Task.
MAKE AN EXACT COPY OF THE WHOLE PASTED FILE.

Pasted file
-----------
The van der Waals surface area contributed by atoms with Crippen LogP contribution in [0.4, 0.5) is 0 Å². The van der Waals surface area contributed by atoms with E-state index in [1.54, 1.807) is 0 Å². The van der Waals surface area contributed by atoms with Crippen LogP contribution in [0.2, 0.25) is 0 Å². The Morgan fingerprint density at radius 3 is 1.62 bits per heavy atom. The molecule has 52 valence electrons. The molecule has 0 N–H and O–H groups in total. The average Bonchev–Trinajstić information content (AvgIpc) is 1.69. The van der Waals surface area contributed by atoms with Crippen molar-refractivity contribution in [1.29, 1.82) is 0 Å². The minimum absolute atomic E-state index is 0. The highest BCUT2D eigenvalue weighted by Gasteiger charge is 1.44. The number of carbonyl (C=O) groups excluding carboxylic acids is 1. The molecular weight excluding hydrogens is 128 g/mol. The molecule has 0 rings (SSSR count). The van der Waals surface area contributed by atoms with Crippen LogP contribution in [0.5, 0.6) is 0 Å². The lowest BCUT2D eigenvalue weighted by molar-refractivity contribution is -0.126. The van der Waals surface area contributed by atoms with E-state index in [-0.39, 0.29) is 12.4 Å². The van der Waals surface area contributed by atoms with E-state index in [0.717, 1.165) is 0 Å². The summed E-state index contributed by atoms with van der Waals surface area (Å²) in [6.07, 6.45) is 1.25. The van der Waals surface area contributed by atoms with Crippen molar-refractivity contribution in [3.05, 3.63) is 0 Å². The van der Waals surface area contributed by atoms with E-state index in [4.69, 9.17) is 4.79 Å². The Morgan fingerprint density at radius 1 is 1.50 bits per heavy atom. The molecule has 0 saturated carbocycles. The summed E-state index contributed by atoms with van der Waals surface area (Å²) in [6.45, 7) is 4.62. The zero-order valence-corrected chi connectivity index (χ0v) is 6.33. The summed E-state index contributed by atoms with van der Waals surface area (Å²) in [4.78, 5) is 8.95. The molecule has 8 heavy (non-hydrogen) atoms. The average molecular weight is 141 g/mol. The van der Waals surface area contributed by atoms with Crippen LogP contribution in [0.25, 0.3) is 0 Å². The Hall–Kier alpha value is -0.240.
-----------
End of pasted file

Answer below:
The van der Waals surface area contributed by atoms with Crippen LogP contribution in [0.4, 0.5) is 0 Å². The van der Waals surface area contributed by atoms with E-state index in [1.54, 1.807) is 0 Å². The van der Waals surface area contributed by atoms with Crippen LogP contribution in [0.2, 0.25) is 0 Å². The Morgan fingerprint density at radius 3 is 1.62 bits per heavy atom. The molecule has 52 valence electrons. The molecule has 0 N–H and O–H groups in total. The average Bonchev–Trinajstić information content (AvgIpc) is 1.69. The van der Waals surface area contributed by atoms with Crippen molar-refractivity contribution in [1.29, 1.82) is 0 Å². The minimum absolute atomic E-state index is 0. The highest BCUT2D eigenvalue weighted by Gasteiger charge is 1.44. The number of carbonyl (C=O) groups excluding carboxylic acids is 1. The molecular weight excluding hydrogens is 128 g/mol. The molecule has 0 rings (SSSR count). The van der Waals surface area contributed by atoms with Crippen LogP contribution in [0.5, 0.6) is 0 Å². The lowest BCUT2D eigenvalue weighted by molar-refractivity contribution is -0.126. The van der Waals surface area contributed by atoms with E-state index in [-0.39, 0.29) is 12.4 Å². The van der Waals surface area contributed by atoms with E-state index in [0.717, 1.165) is 0 Å². The summed E-state index contributed by atoms with van der Waals surface area (Å²) in [6.07, 6.45) is 1.25. The van der Waals surface area contributed by atoms with Crippen molar-refractivity contribution in [3.05, 3.63) is 0 Å². The van der Waals surface area contributed by atoms with E-state index in [4.69, 9.17) is 4.79 Å². The Morgan fingerprint density at radius 1 is 1.50 bits per heavy atom. The molecule has 0 saturated carbocycles. The summed E-state index contributed by atoms with van der Waals surface area (Å²) in [6.45, 7) is 4.62. The zero-order valence-corrected chi connectivity index (χ0v) is 6.33. The summed E-state index contributed by atoms with van der Waals surface area (Å²) in [4.78, 5) is 8.95. The molecule has 8 heavy (non-hydrogen) atoms. The average molecular weight is 141 g/mol. The van der Waals surface area contributed by atoms with Crippen LogP contribution in [0.25, 0.3) is 0 Å². The Hall–Kier alpha value is -0.240.